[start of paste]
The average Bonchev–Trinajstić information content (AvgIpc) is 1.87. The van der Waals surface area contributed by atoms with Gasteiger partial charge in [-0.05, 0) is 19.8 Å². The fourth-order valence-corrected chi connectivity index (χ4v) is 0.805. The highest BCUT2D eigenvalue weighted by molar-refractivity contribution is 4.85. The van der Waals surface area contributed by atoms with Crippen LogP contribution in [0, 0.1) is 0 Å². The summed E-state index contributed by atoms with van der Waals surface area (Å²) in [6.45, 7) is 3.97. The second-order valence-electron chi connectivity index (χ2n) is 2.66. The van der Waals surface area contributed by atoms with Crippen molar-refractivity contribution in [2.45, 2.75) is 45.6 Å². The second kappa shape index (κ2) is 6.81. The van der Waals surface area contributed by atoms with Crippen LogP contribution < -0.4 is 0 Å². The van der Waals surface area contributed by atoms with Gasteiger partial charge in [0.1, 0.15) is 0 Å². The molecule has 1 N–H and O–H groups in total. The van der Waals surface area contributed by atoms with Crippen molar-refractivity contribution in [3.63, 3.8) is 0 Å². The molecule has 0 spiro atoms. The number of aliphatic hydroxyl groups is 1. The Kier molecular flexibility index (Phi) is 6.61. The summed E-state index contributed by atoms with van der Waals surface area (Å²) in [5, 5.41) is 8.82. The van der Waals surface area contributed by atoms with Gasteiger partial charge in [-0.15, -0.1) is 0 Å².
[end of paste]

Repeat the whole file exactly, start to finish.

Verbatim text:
The average Bonchev–Trinajstić information content (AvgIpc) is 1.87. The van der Waals surface area contributed by atoms with Gasteiger partial charge in [-0.05, 0) is 19.8 Å². The fourth-order valence-corrected chi connectivity index (χ4v) is 0.805. The highest BCUT2D eigenvalue weighted by molar-refractivity contribution is 4.85. The van der Waals surface area contributed by atoms with Crippen LogP contribution in [0, 0.1) is 0 Å². The summed E-state index contributed by atoms with van der Waals surface area (Å²) in [6.45, 7) is 3.97. The second-order valence-electron chi connectivity index (χ2n) is 2.66. The van der Waals surface area contributed by atoms with Crippen molar-refractivity contribution in [2.45, 2.75) is 45.6 Å². The second kappa shape index (κ2) is 6.81. The van der Waals surface area contributed by atoms with Crippen LogP contribution < -0.4 is 0 Å². The van der Waals surface area contributed by atoms with Gasteiger partial charge in [0.1, 0.15) is 0 Å². The molecule has 1 N–H and O–H groups in total. The van der Waals surface area contributed by atoms with Crippen molar-refractivity contribution in [3.63, 3.8) is 0 Å². The molecule has 0 spiro atoms. The number of aliphatic hydroxyl groups is 1. The Kier molecular flexibility index (Phi) is 6.61. The summed E-state index contributed by atoms with van der Waals surface area (Å²) in [5, 5.41) is 8.82. The van der Waals surface area contributed by atoms with Gasteiger partial charge in [-0.15, -0.1) is 0 Å².